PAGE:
Empire Symbol, Or A Man and His Mule
Bamboat | Mitchell
Video with Audio (English; 18 minutes)
Audio Description (English)
Empire Symbol, Or A Man and his Mule, traces the journey of a Canadian veterinarian who was responsible for transporting mules from New York to Karachi, India during WWII. Employing his diary entries, Sharlene Bamboat & Alexis Mitchell unearth both the psychic life of The Vet, as well the histories of Canadian Militarism that are embedded within mundane processes of global trade and transport.
Bamboat | Mitchell: Empire Symbol, Or A Man and his Mule, 2015.
A close up of the head and neck of a brown donkey with large eyes and a calm expression. Two white gloved hands stroke the face and neck of the donkey, one hand coming from each side of the frame. Only the arms of the figures are shown, each one dressed in black so that they seem to recede into the dark background of the barn, the hands appearing disembodied. The barn floor is made of dirt and littered with straw. The background is dark and fades to almost black.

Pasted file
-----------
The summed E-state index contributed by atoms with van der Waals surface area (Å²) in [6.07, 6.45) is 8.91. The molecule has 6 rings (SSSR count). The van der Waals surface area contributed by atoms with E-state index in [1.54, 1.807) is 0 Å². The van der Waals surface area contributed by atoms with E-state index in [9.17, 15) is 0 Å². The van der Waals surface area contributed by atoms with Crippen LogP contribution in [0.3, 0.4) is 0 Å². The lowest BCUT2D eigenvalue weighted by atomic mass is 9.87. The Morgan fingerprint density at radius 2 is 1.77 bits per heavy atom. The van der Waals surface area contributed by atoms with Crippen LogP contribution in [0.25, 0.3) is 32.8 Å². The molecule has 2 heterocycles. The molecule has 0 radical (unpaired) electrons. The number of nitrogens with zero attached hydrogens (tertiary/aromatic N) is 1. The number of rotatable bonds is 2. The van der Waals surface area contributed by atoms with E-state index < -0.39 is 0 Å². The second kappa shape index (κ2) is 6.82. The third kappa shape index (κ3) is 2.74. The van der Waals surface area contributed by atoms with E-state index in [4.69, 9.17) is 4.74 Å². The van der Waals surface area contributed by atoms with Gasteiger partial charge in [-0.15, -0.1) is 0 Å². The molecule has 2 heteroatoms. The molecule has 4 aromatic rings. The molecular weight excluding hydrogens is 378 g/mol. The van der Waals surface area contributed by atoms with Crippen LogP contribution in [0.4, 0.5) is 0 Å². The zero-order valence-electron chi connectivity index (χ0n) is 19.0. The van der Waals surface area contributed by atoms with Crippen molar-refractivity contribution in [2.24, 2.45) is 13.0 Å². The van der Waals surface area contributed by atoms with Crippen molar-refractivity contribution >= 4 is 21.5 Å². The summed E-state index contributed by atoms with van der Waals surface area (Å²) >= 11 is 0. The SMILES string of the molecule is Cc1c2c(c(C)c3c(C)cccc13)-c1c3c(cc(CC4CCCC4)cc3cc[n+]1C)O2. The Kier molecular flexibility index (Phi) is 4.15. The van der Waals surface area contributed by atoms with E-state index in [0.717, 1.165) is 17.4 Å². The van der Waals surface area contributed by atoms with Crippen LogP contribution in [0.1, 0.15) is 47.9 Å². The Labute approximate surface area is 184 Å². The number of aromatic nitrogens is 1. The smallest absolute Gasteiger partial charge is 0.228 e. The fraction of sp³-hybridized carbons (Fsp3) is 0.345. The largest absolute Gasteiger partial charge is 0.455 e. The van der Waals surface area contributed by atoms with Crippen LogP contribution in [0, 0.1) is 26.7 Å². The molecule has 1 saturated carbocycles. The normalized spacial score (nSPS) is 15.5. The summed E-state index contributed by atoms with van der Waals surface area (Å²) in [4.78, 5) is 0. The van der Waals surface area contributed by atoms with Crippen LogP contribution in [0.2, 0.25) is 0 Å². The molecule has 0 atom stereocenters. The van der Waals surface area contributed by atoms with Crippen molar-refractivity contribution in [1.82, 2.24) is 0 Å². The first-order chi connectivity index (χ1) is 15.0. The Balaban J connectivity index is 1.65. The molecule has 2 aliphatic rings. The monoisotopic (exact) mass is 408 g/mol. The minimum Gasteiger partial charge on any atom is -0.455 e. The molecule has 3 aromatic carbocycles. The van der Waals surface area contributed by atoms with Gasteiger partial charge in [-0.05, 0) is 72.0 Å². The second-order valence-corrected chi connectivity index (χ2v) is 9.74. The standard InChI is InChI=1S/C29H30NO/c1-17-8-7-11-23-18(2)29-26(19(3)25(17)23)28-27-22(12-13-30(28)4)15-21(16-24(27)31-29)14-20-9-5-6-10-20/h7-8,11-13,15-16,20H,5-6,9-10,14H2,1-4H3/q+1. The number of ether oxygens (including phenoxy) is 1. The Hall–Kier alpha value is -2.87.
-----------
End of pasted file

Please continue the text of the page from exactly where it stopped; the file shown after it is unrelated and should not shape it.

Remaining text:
[Original with Audio Description]
Bamboat | Mitchell: Empire Symbol, Or A Man and his Mule, 2022.
3 pieces of paper cut-outs of different donkeys sit atop a cream coloured background. One of them has a blue background with green toy soldiers leading a donkey; the second a brown donkey staring at the screen with its lips wide open, and the third is a hand-drawn donkey pulling a cart with the word ‘Tonga’ underneath. Text appears on the bottom left of the screen: A Mule is the offspring of a male donkey and a female mare. Most mules are sterile. Sterile hybrids are not species in their own right.
This project is commissioned by Sara Matthews at the Department of Global Studies and the Centre for Memory and Testimony Studies at Wilfrid Laurier University, Waterloo; and Dina Georgis at the Canadian Network for Psychoanalysis.
Audio Description by Jennifer Brethour.